PubMed

    Veenstra, Alma; Acheson, Daniel J; Meyer, Antje S

    2014-01-01

    Compared to the large body of work on lexical access, little research has been done on grammatical encoding in language production. An exception is the generation of subject-verb agreement. Here, two key findings have been reported: (1) speakers make more agreement errors when the head and local noun of a phrase mismatch in number than when they match [e.g., the key to the cabinet(s)]; and (2) this attraction effect is asymmetric, with stronger attraction for singular than for plural head nouns. Although these findings are robust, the cognitive processes leading to agreement errors and their significance for the generation of correct agreement are not fully understood. We propose that future studies of agreement, and grammatical encoding in general, may benefit from using paradigms that tightly control the variability of the lexical content of the material. We report two experiments illustrating this approach. In both of them, the experimental items featured combinations of four nouns, four color adjectives, and two prepositions. In Experiment 1, native speakers of Dutch described pictures in sentences such as the circle next to the stars is blue. In Experiment 2, they carried out a forced-choice task, where they read subject noun phrases (e.g., the circle next to the stars) and selected the correct verb-phrase (is blue or are blue) with a button press. Both experiments showed an attraction effect, with more errors after subject phrases with mismatching, compared to matching head and local nouns. This effect was stronger for singular than plural heads, replicating the attraction asymmetry. In contrast, the response times recorded in Experiment 2 showed similar attraction effects for singular and plural head nouns. These results demonstrate that critical agreement phenomena can be elicited reliably in lexically reduced contexts. We discuss the theoretical implications of the findings and the potential and limitations of studies using lexically simple materials. PMID

  4. Evaluating the Bookmark Standard Setting Method: The Impact of Random Item Ordering

    ERIC Educational Resources Information Center

    Davis-Becker, Susan L.; Buckendahl, Chad W.; Gerrow, Jack

    2011-01-01

    Throughout the world, cut scores are an important aspect of a high-stakes testing program because they are a key operational component of the interpretation of test scores. One method for setting standards that is prevalent in educational testing programs--the Bookmark method--is intended to be a less cognitively complex alternative to methods…

  5. Diesel exhaust and coal mine dust: lung cancer risk in occupational settings

    SciTech Connect

    Hoffmann, B.; Jockel, K.H.

    2006-09-15

    Conflicting evidence on the carcinogenicity of diesel exhaust (DE) and coal mine dust in occupational settings exist. Exposure measurement in most studies is inferred on the basis of job classifications and may lead to misclassification. Confounding behavioral factors (i.e., smoking) and occupational risk factors (exposure to asbestos, arsenic, radon) need to be considered. We evaluated the epidemiological evidence and current findings of the carcinogenicity of DE and coal mine dust in occupational settings. Pertaining literature was identified through Medline search and recent review articles. Strengths and limitations of recent approaches are discussed. Many epidemiological studies have addressed the question of carcinogenicity in workers exposed to DE, and most showed a low-to-medium increase in the risk of bronchial carcinoma. The pooled relative risk (RR) estimates lie between 1.33 and 1.47, and a consistent rise in risk across various job categories and study designs point to a causal relationship. Data on the carcinogenicity of coal mine dust are less consistent and the potential for confounding by unmeasured risk factors (arsenic, radon, DE) are higher. While silica as one of its components has been evaluated as carcinogenic, there is inadequate evidence for the carcinogenicity of pure coal dust according to the International Agency for Research on Cancer (IARC). There is sufficient evidence for a causal relationship between DE and lung cancer in occupational settings. The evidence for coal mine dust is less convincing, but individual studies show an increase in risk of lung cancer in exposed workers. 4 refs.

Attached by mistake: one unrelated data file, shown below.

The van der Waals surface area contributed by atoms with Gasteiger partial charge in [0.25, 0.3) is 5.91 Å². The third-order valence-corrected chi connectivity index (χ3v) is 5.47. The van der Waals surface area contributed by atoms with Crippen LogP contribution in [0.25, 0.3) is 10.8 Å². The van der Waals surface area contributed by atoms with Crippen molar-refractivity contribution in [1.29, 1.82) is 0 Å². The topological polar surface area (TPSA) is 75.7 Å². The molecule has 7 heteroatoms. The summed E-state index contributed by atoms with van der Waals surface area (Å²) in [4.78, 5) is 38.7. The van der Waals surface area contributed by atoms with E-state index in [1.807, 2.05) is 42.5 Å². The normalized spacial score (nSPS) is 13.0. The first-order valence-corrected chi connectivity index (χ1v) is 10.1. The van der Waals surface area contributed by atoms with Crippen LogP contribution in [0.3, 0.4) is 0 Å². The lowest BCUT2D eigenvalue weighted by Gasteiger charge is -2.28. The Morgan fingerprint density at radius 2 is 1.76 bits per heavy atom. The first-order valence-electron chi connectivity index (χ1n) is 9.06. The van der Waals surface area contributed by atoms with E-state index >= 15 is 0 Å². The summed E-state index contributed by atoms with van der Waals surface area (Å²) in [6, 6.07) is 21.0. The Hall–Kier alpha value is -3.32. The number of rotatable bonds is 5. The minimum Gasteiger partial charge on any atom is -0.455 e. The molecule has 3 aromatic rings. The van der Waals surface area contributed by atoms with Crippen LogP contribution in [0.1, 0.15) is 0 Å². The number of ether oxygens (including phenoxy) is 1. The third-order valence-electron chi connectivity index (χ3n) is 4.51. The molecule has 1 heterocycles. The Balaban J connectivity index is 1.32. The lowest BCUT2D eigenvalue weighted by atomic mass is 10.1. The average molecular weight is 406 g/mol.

6. Knowledge Mining from Clinical Datasets Using Rough Sets and Backpropagation Neural Network

    PubMed Central

    Nahato, Kindie Biredagn; Harichandran, Khanna Nehemiah; Arputharaj, Kannan

    2015-01-01

    The availability of clinical datasets and knowledge mining methodologies encourages the researchers to pursue research in extracting knowledge from clinical datasets. Different data mining techniques have been used for mining rules, and mathematical models have been developed to assist the clinician in decision making. The objective of this research is to build a classifier that will predict the presence or absence of a disease by learning from the minimal set of attributes that has been extracted from the clinical dataset. In this work rough set indiscernibility relation method with backpropagation neural network (RS-BPNN) is used. This work has two stages. The first stage is handling of missing values to obtain a smooth data set and selection of appropriate attributes from the clinical dataset by indiscernibility relation method. The second stage is classification using backpropagation neural network on the selected reducts of the dataset. The classifier has been tested with hepatitis, Wisconsin breast cancer, and Statlog heart disease datasets obtained from the University of California at Irvine (UCI) machine learning repository. The accuracy obtained from the proposed method is 97.3%, 98.6%, and 90.4% for hepatitis, breast cancer, and heart disease, respectively. The proposed system provides an effective classification model for clinical datasets. PMID:25821508